Cees Vermaas, who took the reins as managing director and CEO of CME Europe in January, is in building mode. On his plate is a plan to expand the exchange’s product line-up and customer base to become a broad-based European derivatives market.
“One of the mandates or objectives we set with the team was to build a community and build the only multi-asset class derivatives exchange in Europe.”
Today, the exchange lists energies ranging from natural gas to power to ethanol and agricultural products that include a euro-denominated cocoa futures contract and fertilizer futures. Vermaas, who spoke with JLN at the IDX Conference in London, said the goal is to have five or six asset classes by mid-2016.
Along with that comes the arduous task of bringing new clearing members on board, getting clearing brokers connected to the platform and ultimately attracting customers to trade these products. In short, Vermaas said this is about “trying to get into the skin of the ecosystems of continental European areas like Germany, France, the Netherlands and Denmark in order to attract more traffic.”
Vermaas said the biggest challenge has been launching a new exchange in the midst of a massive regulatory overhaul.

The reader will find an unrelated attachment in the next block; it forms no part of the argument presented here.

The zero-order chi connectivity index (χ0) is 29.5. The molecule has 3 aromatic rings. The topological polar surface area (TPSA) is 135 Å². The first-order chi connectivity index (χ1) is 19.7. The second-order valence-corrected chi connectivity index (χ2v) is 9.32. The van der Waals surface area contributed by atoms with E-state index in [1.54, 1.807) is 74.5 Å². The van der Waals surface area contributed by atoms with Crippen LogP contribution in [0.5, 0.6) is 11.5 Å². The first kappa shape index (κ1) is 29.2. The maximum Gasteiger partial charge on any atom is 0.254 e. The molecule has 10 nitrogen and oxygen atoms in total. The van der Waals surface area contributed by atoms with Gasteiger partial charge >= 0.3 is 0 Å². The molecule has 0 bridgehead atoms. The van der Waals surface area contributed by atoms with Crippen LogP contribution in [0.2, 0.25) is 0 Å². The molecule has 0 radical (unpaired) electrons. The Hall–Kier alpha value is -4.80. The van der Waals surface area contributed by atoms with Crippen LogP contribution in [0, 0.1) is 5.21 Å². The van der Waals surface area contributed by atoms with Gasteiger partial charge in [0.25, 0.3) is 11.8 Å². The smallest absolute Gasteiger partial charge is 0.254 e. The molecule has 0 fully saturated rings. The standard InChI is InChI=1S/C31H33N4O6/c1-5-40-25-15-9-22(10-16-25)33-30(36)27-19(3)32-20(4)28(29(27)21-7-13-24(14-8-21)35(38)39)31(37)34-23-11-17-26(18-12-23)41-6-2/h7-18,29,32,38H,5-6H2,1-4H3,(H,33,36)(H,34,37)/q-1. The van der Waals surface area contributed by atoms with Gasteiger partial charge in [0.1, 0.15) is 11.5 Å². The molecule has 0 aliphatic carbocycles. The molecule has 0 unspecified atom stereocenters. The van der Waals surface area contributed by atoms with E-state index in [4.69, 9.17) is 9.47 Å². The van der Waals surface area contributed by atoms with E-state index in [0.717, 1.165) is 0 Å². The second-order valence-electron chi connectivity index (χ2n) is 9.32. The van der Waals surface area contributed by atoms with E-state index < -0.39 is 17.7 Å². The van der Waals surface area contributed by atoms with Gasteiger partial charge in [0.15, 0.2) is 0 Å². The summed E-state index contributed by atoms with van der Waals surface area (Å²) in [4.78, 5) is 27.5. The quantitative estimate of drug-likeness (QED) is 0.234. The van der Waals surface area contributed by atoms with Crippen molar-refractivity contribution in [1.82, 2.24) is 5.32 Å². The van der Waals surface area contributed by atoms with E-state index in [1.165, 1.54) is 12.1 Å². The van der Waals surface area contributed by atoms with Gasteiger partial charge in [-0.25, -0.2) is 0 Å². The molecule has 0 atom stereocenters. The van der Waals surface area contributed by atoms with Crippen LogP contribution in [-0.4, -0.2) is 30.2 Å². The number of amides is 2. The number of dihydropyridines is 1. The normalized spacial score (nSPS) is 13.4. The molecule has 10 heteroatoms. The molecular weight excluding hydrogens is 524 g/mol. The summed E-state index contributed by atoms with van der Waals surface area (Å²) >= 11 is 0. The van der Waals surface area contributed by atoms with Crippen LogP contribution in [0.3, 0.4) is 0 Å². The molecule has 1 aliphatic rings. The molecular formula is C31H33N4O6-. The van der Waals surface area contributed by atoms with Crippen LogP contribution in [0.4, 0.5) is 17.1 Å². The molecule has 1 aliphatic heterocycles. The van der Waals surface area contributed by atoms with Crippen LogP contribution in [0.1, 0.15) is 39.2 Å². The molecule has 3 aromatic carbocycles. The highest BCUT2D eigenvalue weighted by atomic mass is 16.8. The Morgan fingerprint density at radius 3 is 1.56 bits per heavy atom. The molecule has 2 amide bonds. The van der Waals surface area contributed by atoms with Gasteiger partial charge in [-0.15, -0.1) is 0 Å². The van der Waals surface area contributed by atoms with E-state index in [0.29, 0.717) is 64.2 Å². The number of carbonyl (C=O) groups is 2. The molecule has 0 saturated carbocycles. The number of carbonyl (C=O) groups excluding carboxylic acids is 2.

“The participants are just starting to get familiar with the new world,” he said. “That’s difficult. But with the team here in London, we have time to build the community.”
For the naysayers who believe that CME and other new exchanges will not be able to grow new markets in Europe, Vermaas disagrees. CME’s FX suite is designed to provide a futurized product to the OTC FX space that is under more regulatory oversight.
“Underneath all of this is a real business case,” he said. “Being positioned here in London, facing the biggest OTC markets globally in these types of products as a $2 trillion business, obviously there is room to create a listed derivatives market. It might take a while, but it will be there.”
In other product areas, such as the euro-denominated cocoa contract launched in May, CME is listening to its customers, Vermaas said. The contract’s open interest has topped 1,000 contracts so far, but daily volume is minimal. Natural gas is another example of CME’s goal of bringing OTC products into the listed market.
“It’s an early business cycle and non-cleared, so we anticipate this will be a central order book driven and cleared business,” Vermaas said. “We have the time. We engage clients and we continue to build. This is what we will continue to do over the next one to two years.”
He added that CME Europe is “perfectly positioned to cover time zones in Europe and the US and Asia.”